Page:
The president of the Institute for Family Policy (IFP) in Spain, Eduardo Hertfelder, said this week the $686 credit per child approved by the Spanish government is not real support for families because it is a measure that is too late, is insufficient and isolated. He also asserts that it is not part of a comprehensive policy allowing parents to deal with the economic costs associated with raising children.
The IFP noted that the average Spanish family spends a minimum of $2,000 per year on each child until he or she reaches the age of 18, totaling some $36,000. The $686 credit from the government covers barely 2.5% of the needs of each family. Even if the $400 in additional aid is taken into account, government aid only covers 7.9% in the best of cases.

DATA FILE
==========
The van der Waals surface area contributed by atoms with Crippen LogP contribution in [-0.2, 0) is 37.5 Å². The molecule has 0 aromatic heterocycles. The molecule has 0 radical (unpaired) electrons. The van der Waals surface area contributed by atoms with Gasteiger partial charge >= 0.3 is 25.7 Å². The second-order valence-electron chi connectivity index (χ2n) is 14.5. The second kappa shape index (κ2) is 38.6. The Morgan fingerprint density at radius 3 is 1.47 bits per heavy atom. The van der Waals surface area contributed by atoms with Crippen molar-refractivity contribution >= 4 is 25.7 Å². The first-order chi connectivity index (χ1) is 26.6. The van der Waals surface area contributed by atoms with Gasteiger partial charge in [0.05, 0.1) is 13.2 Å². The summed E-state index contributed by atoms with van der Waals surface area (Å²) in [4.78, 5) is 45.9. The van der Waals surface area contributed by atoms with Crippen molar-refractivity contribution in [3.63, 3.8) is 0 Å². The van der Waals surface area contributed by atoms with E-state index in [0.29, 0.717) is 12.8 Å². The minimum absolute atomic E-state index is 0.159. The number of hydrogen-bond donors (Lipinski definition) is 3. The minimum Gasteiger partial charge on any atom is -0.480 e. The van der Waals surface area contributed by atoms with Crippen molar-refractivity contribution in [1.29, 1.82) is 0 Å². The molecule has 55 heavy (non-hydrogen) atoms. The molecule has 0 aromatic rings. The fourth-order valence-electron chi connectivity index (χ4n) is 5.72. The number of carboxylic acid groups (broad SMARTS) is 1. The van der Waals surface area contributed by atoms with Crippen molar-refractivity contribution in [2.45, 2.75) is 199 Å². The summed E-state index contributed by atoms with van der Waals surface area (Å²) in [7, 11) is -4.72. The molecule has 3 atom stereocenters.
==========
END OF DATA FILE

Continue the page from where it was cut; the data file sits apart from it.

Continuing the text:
Despite the $1.5 billion in family aid allotted by the Spanish government, Spain will continue to be the EU country that provides least assistance to the family—only 0.8 percent of its GDP, well below the European average of 2.2 percent, Hertfelder.
The Spanish government’s family policy is taking the country in the opposite direction as the rest of the countries of Europe, which are implementing measures and policies that are much more family-friendly. The IFP pointed to the urgent need for a comprehensive family policy that fosters a culture that is supportive of the family and encourages parents to have the number of children that they wish.